Cryptocurrency transactions can attract Income Tax, Inheritance and Donations Tax and Wealth Tax in Spain. The State Agency for Tax Administration of Spain - Agencia Estatal de Administración Tributaria (AEAT) - has not set out clear guidelines on how crypto buying, selling and mining is taxed, however certain binding rulings paint a clear enough picture. This guide breaks down everything you need to know about crypto taxes and how you can avoid notices, audits and penalties later on. We'll also explain how to calculate your crypto taxes, the forms you need, and tips on how to reduce your Spanish tax bill.
This guide is regularly updated
Before we start - Spain's crypto tax rules are in constant flux. At Koinly we keep a very close eye on Agencia Tributaria's crypto policies and regularly update this guide to keep you informed and tax-compliant.
First Published 19 June 2021: Welcome to your Spain cryptocurrency tax guide!
Yes, Cryptocurrency is taxed in Spain.
In Spain cryptocurrency is viewed as an asset and is taxable under Personal Income Tax (PIT). Crypto attracts either Income 'General Tax' (renta general), or Income 'Savings Tax' (renta del ahorro). Crypto capital gains fall under Income 'Savings' Tax. Crypto mining profits fall under Income 'General' Tax.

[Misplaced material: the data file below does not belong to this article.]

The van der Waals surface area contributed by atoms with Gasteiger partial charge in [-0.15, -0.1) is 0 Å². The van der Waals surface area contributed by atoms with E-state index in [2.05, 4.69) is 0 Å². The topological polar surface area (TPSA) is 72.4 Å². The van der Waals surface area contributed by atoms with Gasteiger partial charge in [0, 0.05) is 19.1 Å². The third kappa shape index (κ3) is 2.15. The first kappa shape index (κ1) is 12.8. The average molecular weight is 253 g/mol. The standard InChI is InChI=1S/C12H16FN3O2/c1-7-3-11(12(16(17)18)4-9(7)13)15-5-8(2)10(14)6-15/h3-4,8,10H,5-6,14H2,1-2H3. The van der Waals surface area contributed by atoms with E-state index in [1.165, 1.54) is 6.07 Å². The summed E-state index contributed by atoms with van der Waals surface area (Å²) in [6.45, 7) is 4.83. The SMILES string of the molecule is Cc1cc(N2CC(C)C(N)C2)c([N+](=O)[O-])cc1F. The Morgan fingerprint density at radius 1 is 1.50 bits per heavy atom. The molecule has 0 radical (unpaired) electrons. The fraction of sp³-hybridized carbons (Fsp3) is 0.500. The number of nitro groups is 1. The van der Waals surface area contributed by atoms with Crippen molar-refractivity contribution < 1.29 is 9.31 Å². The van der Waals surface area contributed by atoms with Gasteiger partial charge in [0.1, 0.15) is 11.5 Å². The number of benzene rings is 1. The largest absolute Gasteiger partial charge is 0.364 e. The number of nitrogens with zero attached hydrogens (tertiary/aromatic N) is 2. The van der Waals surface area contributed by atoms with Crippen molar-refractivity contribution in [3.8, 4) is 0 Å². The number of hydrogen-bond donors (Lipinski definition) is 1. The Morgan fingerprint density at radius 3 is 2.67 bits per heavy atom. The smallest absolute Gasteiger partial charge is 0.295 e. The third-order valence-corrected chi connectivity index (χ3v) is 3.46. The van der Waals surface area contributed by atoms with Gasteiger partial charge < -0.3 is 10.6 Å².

In October 2020, the Spanish government published a draft law to gain higher control of cryptocurrencies. It states that Spanish crypto traders must inform the tax authorities about the possession of any cryptocurrency held, and any transaction that you make in a very detailed way. This applies to crypto you have both in and outside Spain.
Crypto must be filed via both the Personal Income Tax Declaration and the Model 720 Declaration if their total value is over 50,000€.
Will the Agencia Tributaria know about your crypto?
Yes. In October 2020 Spain approved the Law on Measures to Prevent and Combat Tax Fraud. Under this ruling, crypto exchange platforms such as eToro and Bitpanda are required to share customer information with the Spanish government.
With third party information at hand, in 2019 and 2020, the Agencia Tributaria sent a notice to certain taxpayers informing them that it was aware that they had carried out operations with cryptocurrencies and that, if there were profits, these they had to be declared.